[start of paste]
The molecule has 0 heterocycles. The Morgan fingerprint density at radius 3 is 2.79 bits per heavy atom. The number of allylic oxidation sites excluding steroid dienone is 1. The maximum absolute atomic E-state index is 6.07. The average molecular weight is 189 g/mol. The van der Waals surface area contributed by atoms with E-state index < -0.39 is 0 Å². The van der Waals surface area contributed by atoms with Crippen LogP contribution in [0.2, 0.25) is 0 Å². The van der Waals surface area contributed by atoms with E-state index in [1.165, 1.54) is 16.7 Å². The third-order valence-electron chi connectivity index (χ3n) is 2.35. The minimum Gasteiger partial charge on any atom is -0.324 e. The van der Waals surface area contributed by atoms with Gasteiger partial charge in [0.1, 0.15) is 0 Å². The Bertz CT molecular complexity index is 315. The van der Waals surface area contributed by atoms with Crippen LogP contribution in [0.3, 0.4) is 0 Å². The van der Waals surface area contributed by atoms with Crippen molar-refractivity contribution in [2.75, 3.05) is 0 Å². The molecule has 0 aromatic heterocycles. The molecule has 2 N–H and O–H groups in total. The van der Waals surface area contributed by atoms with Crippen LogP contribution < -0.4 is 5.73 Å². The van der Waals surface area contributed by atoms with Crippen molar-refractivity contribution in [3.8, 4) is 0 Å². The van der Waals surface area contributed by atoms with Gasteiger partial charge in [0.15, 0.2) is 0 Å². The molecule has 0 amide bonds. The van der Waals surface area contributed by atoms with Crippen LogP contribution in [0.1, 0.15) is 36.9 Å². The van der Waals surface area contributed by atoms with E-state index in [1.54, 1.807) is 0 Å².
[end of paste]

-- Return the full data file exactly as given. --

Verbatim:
The molecule has 0 heterocycles. The Morgan fingerprint density at radius 3 is 2.79 bits per heavy atom. The number of allylic oxidation sites excluding steroid dienone is 1. The maximum absolute atomic E-state index is 6.07. The average molecular weight is 189 g/mol. The van der Waals surface area contributed by atoms with E-state index < -0.39 is 0 Å². The van der Waals surface area contributed by atoms with Crippen LogP contribution in [0.2, 0.25) is 0 Å². The van der Waals surface area contributed by atoms with E-state index in [1.165, 1.54) is 16.7 Å². The third-order valence-electron chi connectivity index (χ3n) is 2.35. The minimum Gasteiger partial charge on any atom is -0.324 e. The van der Waals surface area contributed by atoms with Gasteiger partial charge in [0.1, 0.15) is 0 Å². The Bertz CT molecular complexity index is 315. The van der Waals surface area contributed by atoms with Crippen LogP contribution in [0.3, 0.4) is 0 Å². The van der Waals surface area contributed by atoms with Crippen molar-refractivity contribution in [2.75, 3.05) is 0 Å². The molecule has 0 aromatic heterocycles. The molecule has 2 N–H and O–H groups in total. The van der Waals surface area contributed by atoms with Crippen LogP contribution < -0.4 is 5.73 Å². The van der Waals surface area contributed by atoms with Crippen molar-refractivity contribution in [3.8, 4) is 0 Å². The van der Waals surface area contributed by atoms with Gasteiger partial charge in [0.15, 0.2) is 0 Å². The molecule has 0 amide bonds. The van der Waals surface area contributed by atoms with Crippen LogP contribution in [0.1, 0.15) is 36.9 Å². The van der Waals surface area contributed by atoms with E-state index in [1.54, 1.807) is 0 Å².